While doing some work tonight, I had on Michael Powell and Emeric Pressburger's wonderful (but I have the feeling somehow overlooked) 1941 film 49th Parallel.
The basic plot involves the survivors of a German U-Boat crew trying to make their way across Canada to the (at that point officially neutral) US.
There are many powerful moments in the film, one involving Anton Walbrook as the leader of a Hutterite community who responds to the fanatical Nazism of the naval lieutenant (played with remarkably convincing menace by Eric Portman).
Leslie Howard also has a key role in the film (as an author, canoeist and Thomas Mann fan...and a surprisingly good shot with a pistol), and I learned something looking at his Wikipedia page that I didn't know: he died in 1943 after being shot down on a flight from Lisbon to Bristol.
Several exhaustively detailed books such as Bloody Biscay: The Story of the Luftwaffe's Only Long Range Maritime Fighter Unit, V Gruppe/Kampfgeschwader 40, and Its Adversaries 1942-1944 (2001 by Chris Goss) by (which comes to a slightly different conclusion), Flight 777 (1957 by Ian Colvin), and In Search of My Father: A Portrait of Leslie Howard (1984 by Ronald Howard, Leslie's son), conclude that the Germans were almost certainly out to shoot down the plane in order to kill Howard himself. His intelligence-gathering activities (while ostensibly on "entertainer goodwill" tours), as well as the chance to demoralise Britain with the loss of one of its most outspokenly patriotic figures, were behind the Luftwaffe (German air-force) attack. Ronald Howard's book, in particular, explores in great detail written German orders to the Ju-88 Staffel (squadron) based in France assigned to intercept the aircraft, as well as communiqués on the British side which verify intelligence reports of the time indicating a deliberate attack on Howard.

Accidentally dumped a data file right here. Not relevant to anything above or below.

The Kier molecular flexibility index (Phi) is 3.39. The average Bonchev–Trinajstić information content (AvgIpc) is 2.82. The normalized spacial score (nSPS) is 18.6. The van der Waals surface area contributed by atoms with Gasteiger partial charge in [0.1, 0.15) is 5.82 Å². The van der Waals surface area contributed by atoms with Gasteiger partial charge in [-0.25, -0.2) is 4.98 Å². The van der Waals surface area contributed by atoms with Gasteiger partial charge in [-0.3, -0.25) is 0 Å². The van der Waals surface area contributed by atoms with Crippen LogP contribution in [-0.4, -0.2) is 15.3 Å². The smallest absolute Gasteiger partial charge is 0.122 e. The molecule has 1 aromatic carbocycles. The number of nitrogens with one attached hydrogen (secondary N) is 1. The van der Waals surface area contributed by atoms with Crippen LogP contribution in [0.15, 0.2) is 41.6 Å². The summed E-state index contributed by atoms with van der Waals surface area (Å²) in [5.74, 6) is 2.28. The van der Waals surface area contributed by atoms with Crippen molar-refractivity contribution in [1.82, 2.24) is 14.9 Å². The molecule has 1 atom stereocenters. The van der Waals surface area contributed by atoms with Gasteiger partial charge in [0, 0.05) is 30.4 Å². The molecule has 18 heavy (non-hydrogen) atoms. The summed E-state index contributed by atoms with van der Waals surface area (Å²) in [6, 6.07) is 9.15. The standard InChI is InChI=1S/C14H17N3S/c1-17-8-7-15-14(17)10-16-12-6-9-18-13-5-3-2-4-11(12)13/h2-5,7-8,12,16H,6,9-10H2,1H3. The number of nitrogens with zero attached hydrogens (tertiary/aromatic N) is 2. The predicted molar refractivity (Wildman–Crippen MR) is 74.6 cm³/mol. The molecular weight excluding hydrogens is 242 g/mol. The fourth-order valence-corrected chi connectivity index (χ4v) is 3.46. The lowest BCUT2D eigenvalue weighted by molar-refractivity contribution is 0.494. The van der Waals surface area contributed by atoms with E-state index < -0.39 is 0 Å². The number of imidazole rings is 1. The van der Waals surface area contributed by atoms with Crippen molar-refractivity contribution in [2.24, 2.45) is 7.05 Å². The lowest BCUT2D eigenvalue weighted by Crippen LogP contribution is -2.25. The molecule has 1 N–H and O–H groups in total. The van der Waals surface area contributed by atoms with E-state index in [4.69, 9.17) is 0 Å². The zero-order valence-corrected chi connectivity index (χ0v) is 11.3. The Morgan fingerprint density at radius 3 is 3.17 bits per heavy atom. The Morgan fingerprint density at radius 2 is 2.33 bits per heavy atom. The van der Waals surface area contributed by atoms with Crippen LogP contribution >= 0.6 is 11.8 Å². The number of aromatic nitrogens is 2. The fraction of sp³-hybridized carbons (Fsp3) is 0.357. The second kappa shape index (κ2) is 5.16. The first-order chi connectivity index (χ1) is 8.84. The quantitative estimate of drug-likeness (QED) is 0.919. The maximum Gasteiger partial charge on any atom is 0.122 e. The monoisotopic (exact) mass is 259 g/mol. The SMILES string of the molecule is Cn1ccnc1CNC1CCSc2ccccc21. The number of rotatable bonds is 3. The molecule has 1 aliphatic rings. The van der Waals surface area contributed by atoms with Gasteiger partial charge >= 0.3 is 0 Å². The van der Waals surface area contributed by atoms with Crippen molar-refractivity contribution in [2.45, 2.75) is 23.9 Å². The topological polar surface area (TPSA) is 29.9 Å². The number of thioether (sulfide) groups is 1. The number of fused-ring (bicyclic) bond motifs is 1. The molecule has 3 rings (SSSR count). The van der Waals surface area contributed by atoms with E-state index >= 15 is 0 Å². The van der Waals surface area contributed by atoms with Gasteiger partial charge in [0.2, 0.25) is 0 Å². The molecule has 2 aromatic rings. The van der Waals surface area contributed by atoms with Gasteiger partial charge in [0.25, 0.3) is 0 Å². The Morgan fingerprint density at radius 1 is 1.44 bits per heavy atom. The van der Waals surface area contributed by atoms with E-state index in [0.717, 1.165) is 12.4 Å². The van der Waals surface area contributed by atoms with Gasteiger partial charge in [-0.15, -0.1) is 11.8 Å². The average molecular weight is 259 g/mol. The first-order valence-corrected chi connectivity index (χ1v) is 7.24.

I did not know that.